Civil Procedure—Personal Jurisdiction/Product Liability
Ford Motor Co. v. Montana, No. 19-368 (March 25, 2021) (J. Kagan) https://www.supremecourt.gov/opinions/20pdf/19-368_febh.pdf
RESIDENTS OF STATE WHERE ACCIDENT OCCURRED HAVE PERSONAL JURISDICTION IN THAT STATE OVER FORD MOTOR CO. WHICH DOES SUBSTANTIAL BUSINESS IN THE STATE
In these two cases plaintiffs brought injury and wrongful death product liability claims against Ford Motor Company concerning a 1996 Ford Explorer and a 1994 Crown Victoria. Suit was filed in Montana and Minnesota, respectively both where the plaintiffs reside and where the accident causing the death and injury occurred. Ford moved to dismiss for lack of personal jurisdiction claiming the state courts would only have jurisdiction over Ford if Ford's conduct in the state caused plaintiffs' injury. Because Ford did not design or manufacture the vehicles in question in the forum states and because the vehicles in question were not purchased in the forum state, Ford argues there is no personal jurisdiction. The Montana Supreme Court, the Minnesota Supreme Court and the United States Supreme Court, all rejected Ford's position. Ford is a global auto company which markets, sells, services and promotes a resale market of its cars and trucks throughout the United States and abroad.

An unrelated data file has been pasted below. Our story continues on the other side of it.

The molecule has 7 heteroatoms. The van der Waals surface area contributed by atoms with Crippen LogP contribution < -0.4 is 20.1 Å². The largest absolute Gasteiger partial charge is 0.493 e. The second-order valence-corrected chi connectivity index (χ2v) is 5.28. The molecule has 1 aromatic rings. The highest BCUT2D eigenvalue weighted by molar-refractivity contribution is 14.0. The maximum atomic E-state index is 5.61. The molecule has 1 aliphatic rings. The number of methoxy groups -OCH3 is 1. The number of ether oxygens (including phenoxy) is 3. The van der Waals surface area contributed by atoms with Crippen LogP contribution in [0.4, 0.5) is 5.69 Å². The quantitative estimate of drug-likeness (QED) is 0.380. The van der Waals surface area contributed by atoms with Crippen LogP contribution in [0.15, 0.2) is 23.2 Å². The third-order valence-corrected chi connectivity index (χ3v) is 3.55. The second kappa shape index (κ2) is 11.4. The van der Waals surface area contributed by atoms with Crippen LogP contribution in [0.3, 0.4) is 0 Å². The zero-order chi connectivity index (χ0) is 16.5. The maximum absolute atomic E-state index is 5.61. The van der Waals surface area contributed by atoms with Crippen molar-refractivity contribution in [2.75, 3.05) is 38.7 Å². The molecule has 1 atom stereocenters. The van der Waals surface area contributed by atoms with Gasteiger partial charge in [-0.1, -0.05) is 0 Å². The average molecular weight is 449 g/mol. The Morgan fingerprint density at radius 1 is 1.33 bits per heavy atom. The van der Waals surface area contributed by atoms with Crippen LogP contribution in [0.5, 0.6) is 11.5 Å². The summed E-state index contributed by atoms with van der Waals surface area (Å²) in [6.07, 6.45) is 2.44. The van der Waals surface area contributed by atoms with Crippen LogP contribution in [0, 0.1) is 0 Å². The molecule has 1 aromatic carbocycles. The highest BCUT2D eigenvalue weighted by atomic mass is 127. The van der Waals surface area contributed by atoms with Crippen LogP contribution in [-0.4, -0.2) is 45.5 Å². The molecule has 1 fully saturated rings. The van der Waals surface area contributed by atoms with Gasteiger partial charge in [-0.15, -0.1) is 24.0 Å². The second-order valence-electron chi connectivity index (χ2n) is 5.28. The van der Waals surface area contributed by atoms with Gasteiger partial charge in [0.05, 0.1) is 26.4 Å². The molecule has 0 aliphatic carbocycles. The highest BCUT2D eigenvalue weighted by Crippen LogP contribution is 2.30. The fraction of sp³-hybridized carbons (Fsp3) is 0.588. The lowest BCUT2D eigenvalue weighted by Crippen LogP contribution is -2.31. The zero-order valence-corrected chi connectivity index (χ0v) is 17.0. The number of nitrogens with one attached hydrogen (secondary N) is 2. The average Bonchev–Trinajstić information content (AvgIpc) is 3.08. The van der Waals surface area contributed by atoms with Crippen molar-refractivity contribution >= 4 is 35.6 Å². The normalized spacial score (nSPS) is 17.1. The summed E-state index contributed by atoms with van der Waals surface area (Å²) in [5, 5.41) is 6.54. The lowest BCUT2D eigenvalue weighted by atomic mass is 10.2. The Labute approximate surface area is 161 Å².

The Fourteenth Amendment to the U.S. Constitution's Due Process Clause defines when a state court can exercise jurisdiction over a defendant. General jurisdiction applies where the defendant “is at home” in the State—where it is incorporated or its principal place of business. This case involved specific jurisdiction. Specific jurisdiction applies when the defendant's relationship to the state may not be as strong as in general jurisdiction, but where nonetheless the defendant has performed “some act by which it purposefully avails itself of he privilege of conducting activities within the forum State.”
Ford had systematically served a market in Montana and Minnesota for the very vehicles that the plaintiffs allege malfunctioned
and injured them in those States. So there is a strong “relationship among the defendant, the forum, and the litigation”—the “essential
foundation” of specific jurisdiction. . . . Ford fairly, as this Court's precedents explain. In conducting so much business in Montana
and Minnesota, Ford “enjoys the benefits and protection of [their] laws”—the enforcement of contracts, the defense of property,
the resulting formation of effective markets. International Shoe, 326 U. S., at 319. All that assistance to Ford's in-state business
creates reciprocal obligations—most relevant here, that the car models Ford so extensively markets in Montana and Minnesota be safe
for their citizens to use there. Thus our repeated conclusion: A state court's enforcement of that commitment, enmeshed as it
is with Ford's government-protected in-state business, can “hardly be said to be undue. . . . . Finally, principles of “interstate federalism”
support jurisdiction over these suits in Montana and Minnesota. Id., at 293. Those States have significant interests at stake—“providing
[their] residents with a convenient forum for re-dressing injuries inflicted by out-of-state actors,” as well as enforcing their own safety regulations.
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